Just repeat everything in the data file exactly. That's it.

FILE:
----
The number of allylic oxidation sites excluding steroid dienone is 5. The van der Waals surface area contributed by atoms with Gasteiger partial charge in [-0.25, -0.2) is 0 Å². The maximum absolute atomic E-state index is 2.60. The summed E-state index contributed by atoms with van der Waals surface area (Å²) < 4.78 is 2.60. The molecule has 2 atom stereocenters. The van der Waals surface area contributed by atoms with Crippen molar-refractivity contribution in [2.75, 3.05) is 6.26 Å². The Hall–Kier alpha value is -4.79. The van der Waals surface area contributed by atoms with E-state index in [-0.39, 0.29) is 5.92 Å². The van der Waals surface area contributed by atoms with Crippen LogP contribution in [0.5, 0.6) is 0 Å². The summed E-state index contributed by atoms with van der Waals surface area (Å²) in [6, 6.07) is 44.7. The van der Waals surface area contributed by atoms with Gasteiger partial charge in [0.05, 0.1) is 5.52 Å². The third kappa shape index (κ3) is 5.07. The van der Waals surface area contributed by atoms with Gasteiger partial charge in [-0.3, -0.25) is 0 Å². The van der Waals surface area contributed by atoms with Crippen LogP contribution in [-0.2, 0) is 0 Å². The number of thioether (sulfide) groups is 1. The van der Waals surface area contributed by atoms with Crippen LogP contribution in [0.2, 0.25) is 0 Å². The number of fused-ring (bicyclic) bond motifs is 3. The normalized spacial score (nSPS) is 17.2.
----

The number of allylic oxidation sites excluding steroid dienone is 5. The van der Waals surface area contributed by atoms with Gasteiger partial charge in [-0.25, -0.2) is 0 Å². The maximum absolute atomic E-state index is 2.60. The summed E-state index contributed by atoms with van der Waals surface area (Å²) < 4.78 is 2.60. The molecule has 2 atom stereocenters. The van der Waals surface area contributed by atoms with Crippen molar-refractivity contribution in [2.75, 3.05) is 6.26 Å². The Hall–Kier alpha value is -4.79. The van der Waals surface area contributed by atoms with E-state index in [-0.39, 0.29) is 5.92 Å². The van der Waals surface area contributed by atoms with Crippen LogP contribution in [0.5, 0.6) is 0 Å². The summed E-state index contributed by atoms with van der Waals surface area (Å²) in [6, 6.07) is 44.7. The van der Waals surface area contributed by atoms with Gasteiger partial charge in [0.05, 0.1) is 5.52 Å². The third kappa shape index (κ3) is 5.07. The van der Waals surface area contributed by atoms with Gasteiger partial charge in [-0.3, -0.25) is 0 Å². The van der Waals surface area contributed by atoms with Crippen LogP contribution in [-0.2, 0) is 0 Å². The number of thioether (sulfide) groups is 1. The van der Waals surface area contributed by atoms with Crippen LogP contribution in [0.2, 0.25) is 0 Å². The number of fused-ring (bicyclic) bond motifs is 3. The normalized spacial score (nSPS) is 17.2.